Industry observers claim they have seen many of the current HMD manufacturers present their wares in public-space; but it is important to understand that the majority of supported applications seen have been done with special ‘dispensation’ extended to use their hardware as a demonstration-only system (with many stipulations) with no commercial (pay-to-play) application. Well illustrated by the use of the Oculus Rift DK2 at the Legendary Pictures booth during Comic-Con 2014. The use of VR for promotional experiences is separate to those using HMD’s in pay-for amusement style concepts that have flirting with legal action; resulting in a flurry of legal ‘Cease & Desist’ letters from HMD manufacturers appearing in in-trays at certain companies.

Though not really a ‘grey-area, some companies have decided to ignore the ‘User Agreement’ stipulations and take the risk to deploy development kit HMD’s in the public-space. Along with running afoul of the consumer hardware manufacturer, there is also the issue of the unsuitability of the available hardware to fulfill the requirements of this market. Issues ranging from the reliable support for tens of users at a time, ruggedness for a commercial environment, and the little mentioned issue of hygiene, all surmounted by general reliability of operation. Using early development kits for general application in high-footfall environments can be a trying and unrewarding endeavor (for all concerned) before the possibility of any legal action.

Many of you will be aware of the special feature I penned that discussed the many issues that need to be considered when demonstrating VR in public—the less durable the HMD the more susceptible to damage and offering a bad experience. The need to promote VR at public events is a center-plank in some head-mount manufacturers marketing strategy as they shy away from conventional advertising and look towards a hands-on approach to gain recognition.

'Stranger Things VR' Review – Artful But Boring Brand Engagement

Those observing the sector have seen experiments into the commercial entertainment sector; not only from entertainment style operations but also high level marketing agencies and publicity companies eagerly riding the VR craze and creating compelling public-space demonstrations. But unlike independent demos these applications, in the majority, will never be seen applied on anything else other than for the demonstrations originally intended.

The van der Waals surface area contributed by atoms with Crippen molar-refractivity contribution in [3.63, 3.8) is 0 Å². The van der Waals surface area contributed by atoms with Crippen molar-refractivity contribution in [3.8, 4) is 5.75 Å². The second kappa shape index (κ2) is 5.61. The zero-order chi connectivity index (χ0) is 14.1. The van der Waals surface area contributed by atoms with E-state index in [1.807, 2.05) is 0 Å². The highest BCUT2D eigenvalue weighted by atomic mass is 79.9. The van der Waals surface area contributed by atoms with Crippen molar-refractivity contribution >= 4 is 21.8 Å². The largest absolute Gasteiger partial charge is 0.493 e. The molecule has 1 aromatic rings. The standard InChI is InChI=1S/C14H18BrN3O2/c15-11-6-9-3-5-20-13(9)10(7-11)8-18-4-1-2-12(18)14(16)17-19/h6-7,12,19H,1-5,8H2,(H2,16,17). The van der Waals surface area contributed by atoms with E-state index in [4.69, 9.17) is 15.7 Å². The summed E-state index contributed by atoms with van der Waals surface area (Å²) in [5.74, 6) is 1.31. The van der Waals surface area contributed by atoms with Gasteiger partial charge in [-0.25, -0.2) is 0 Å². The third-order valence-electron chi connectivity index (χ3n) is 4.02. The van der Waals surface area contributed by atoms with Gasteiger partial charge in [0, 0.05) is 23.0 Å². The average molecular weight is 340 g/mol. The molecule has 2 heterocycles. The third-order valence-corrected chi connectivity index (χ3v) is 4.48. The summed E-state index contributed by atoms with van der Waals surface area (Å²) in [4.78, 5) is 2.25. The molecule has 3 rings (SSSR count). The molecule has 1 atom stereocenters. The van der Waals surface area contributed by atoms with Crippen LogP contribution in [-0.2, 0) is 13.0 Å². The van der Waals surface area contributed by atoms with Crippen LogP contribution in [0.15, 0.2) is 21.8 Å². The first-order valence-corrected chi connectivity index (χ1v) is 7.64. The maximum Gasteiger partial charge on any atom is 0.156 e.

Continue Reading on Page 2…

Newsletter graphic

This article may contain affiliate links. If you click an affiliate link and buy a product we may receive a small commission which helps support the publication. More information.

Ben is the world's most senior professional analyst solely dedicated to the XR industry, having founded Road to VR in 2011—a year before the Oculus Kickstarter sparked a resurgence that led to the modern XR landscape. He has authored more than 3,000 articles chronicling the evolution of the XR industry over more than a decade. With that unique perspective, Ben has been consistently recognized as one of the most influential voices in XR, giving keynotes and joining panel and podcast discussions at key industry events. He is a self-described "journalist and analyst, not evangelist."
  • Macoron

    I live in Russia and Oculus Rift attraction become very popular here. You for sure will find stand with Oculus in any big mall. One ride cost something around 3.5$ and have duration 5-10 minutes. And I can say that they don’t get big money from it…
    I think that this very useful for Oculus. People after ride in attraction always asking: “Where I can buy this thing?”. I don’t think that Oculus in close future start big PR company here, and this little arcade point can certainly help them get bigger sales. Attraction owners also attract game developers or hardware’s developers to VR industry, for exclusive games or some technical features.

    If Oculus company start war with all this breakers of EULA (that mostly impossible in Russia), they just become use cheap analogs from China.

    • kevin williams

      You are right @Macoron – though with the current business with US companies working with Russian operations; the issues and restrictions of the EULA (end-user license agreement) are not really much of an issue – and I am sure that the OVR team are not wasting their time chasing this. Especially as they are blocking DK/CV sales in that territory (I have only seen companies like 5DKino show their VR system using DK1’s?)